Ingénierie et Architecture
The tuneable high frequency plasma depolymerizes the long molecular chains of plastic waste into small molecular feedstock for the chemical industry. This innovative process allows to close the carbon cycle of plastic utilization and to replace fossil hydrocarbons as feedstock for chemical industry.
Plastic waste is one of the biggest current environmental problems. Plastics products are produced from fossil hydrocarbons as C-supplier by energy- and CO2-intensive high-temperature cracking. These plastics are not recycled despite improved waste separation, which is advancing, but remains insufficient and costly. Thus, plastic waste will continue ending up in the environment, on deposits or (as mostly in Switzerland) in waste incineration plants. The latter “end of plastic-life” will thus contribute to global warming, since all Carbon atoms are oxidized to CO2. Most innovation approaches today aim at improving the energy balance of the cracker, and not at replacing the feedstock.
Our project aims to replace the supply of raw material gases from high-temperature cracking of hydrocarbons in a first step by breaking down plastic waste into its individual molecular parts by means of a soft and tuneable hydrogen plasma to achieve the depolymerization. This process requires a good compromise between the sufficient power for depolymerization while being not too violent to avoid cutting the molecular chains into individual atoms, as is easily achieved in plasma decomposition. In a second step, the evolving product gases must be separated and the resulting short-chain molecules (CH4, CxHy, i.e. alkanes, alkenes, others) returned as raw materials to the production process in chemical and pharmaceutical industry. While the first step represents the main innovation in this project, the second step takes advantage of the existing knowledge of gas separation and cleaning already practiced in high-temperature cracking systems, which need however be adapted to the particular gas composition leaving the plasma dissociation process (first step).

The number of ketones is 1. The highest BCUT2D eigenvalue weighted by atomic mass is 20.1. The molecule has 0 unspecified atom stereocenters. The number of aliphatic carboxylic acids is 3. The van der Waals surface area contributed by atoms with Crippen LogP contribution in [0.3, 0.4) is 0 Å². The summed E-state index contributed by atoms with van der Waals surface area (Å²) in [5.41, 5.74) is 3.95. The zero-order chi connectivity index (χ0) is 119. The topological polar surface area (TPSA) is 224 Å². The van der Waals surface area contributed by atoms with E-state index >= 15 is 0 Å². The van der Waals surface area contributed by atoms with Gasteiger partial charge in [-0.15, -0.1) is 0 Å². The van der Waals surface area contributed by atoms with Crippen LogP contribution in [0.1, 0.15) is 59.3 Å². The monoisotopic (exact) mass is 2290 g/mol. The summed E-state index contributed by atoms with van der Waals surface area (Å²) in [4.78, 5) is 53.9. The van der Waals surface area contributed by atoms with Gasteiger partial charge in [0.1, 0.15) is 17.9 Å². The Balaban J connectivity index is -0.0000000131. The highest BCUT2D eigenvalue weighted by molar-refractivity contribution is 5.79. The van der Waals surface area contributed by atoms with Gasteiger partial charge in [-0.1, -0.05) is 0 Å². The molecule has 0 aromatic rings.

The environmental impacts are multiple. Firstly, plastic waste is no longer landfilled or released into the environment. The plasma depolymerization eliminates the CO2 release from incineration of plastic waste and is also suitable for mixed plastic waste. Finally, C-cycle is closed, as product gases will be separated and purified for use in chemical and pharmaceutical industry.
In order to quantify the environmental impact, a detailed lifetime assessment is performed. This LCA considers the entire life cycle including the plasma process and compares the result to the reference path, starting from fossil hydrocarbons and leading all the way through until the final incineration of plastic waste.
Beside environmental improvements, some energy saving concepts are taken into account. For example, the replacement of the high-temperature cracking process by the tuneable soft hydrogen plasma process. The required hydrogen is produced from solar driven electrolysis at peak times in summer. Plastic waste can be collected in the winter months, partially reducing the summer/winter electricity storage problem. The plasma reactor for decomposition of the plastic waste with admixture of the solar generated ("green") hydrogen is run at peak times and thus also stabilizes the electric power grids. The plasma process can be started up and shut down quickly, since no large thermal masses have to be heated up, in contrast to thermal gasification at over 1000 °C.